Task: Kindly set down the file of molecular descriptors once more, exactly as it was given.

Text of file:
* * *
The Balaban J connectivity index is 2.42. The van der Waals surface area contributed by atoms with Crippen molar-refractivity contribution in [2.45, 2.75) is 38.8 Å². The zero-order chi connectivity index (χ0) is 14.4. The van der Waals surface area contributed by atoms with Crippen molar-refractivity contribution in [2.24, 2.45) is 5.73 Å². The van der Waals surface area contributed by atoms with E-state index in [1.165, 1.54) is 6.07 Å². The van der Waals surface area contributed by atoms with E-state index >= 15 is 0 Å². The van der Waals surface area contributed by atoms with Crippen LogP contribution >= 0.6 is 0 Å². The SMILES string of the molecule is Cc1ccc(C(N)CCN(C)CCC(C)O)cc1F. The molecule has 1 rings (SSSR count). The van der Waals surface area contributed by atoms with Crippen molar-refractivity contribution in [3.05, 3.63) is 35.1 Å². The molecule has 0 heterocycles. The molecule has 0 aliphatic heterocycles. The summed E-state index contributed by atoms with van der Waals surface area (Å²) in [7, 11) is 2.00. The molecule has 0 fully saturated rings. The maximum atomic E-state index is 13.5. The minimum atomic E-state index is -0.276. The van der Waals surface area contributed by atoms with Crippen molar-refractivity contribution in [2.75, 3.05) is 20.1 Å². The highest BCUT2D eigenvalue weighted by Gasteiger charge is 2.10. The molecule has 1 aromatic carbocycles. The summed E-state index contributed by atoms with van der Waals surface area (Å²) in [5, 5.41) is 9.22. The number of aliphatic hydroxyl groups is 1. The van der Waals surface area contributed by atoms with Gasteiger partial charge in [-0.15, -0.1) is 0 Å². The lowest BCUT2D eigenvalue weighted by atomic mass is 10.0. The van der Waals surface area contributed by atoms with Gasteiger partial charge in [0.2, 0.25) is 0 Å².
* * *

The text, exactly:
The Balaban J connectivity index is 2.42. The van der Waals surface area contributed by atoms with Crippen molar-refractivity contribution in [2.45, 2.75) is 38.8 Å². The zero-order chi connectivity index (χ0) is 14.4. The van der Waals surface area contributed by atoms with Crippen molar-refractivity contribution in [2.24, 2.45) is 5.73 Å². The van der Waals surface area contributed by atoms with E-state index in [1.165, 1.54) is 6.07 Å². The van der Waals surface area contributed by atoms with E-state index >= 15 is 0 Å². The van der Waals surface area contributed by atoms with Crippen LogP contribution >= 0.6 is 0 Å². The SMILES string of the molecule is Cc1ccc(C(N)CCN(C)CCC(C)O)cc1F. The molecule has 1 rings (SSSR count). The van der Waals surface area contributed by atoms with Crippen molar-refractivity contribution in [3.05, 3.63) is 35.1 Å². The molecule has 0 heterocycles. The molecule has 0 aliphatic heterocycles. The summed E-state index contributed by atoms with van der Waals surface area (Å²) in [7, 11) is 2.00. The molecule has 0 fully saturated rings. The maximum atomic E-state index is 13.5. The minimum atomic E-state index is -0.276. The van der Waals surface area contributed by atoms with Crippen molar-refractivity contribution in [2.75, 3.05) is 20.1 Å². The highest BCUT2D eigenvalue weighted by Gasteiger charge is 2.10. The molecule has 1 aromatic carbocycles. The summed E-state index contributed by atoms with van der Waals surface area (Å²) in [5, 5.41) is 9.22. The number of aliphatic hydroxyl groups is 1. The van der Waals surface area contributed by atoms with Gasteiger partial charge in [-0.15, -0.1) is 0 Å². The lowest BCUT2D eigenvalue weighted by atomic mass is 10.0. The van der Waals surface area contributed by atoms with Gasteiger partial charge in [0.2, 0.25) is 0 Å².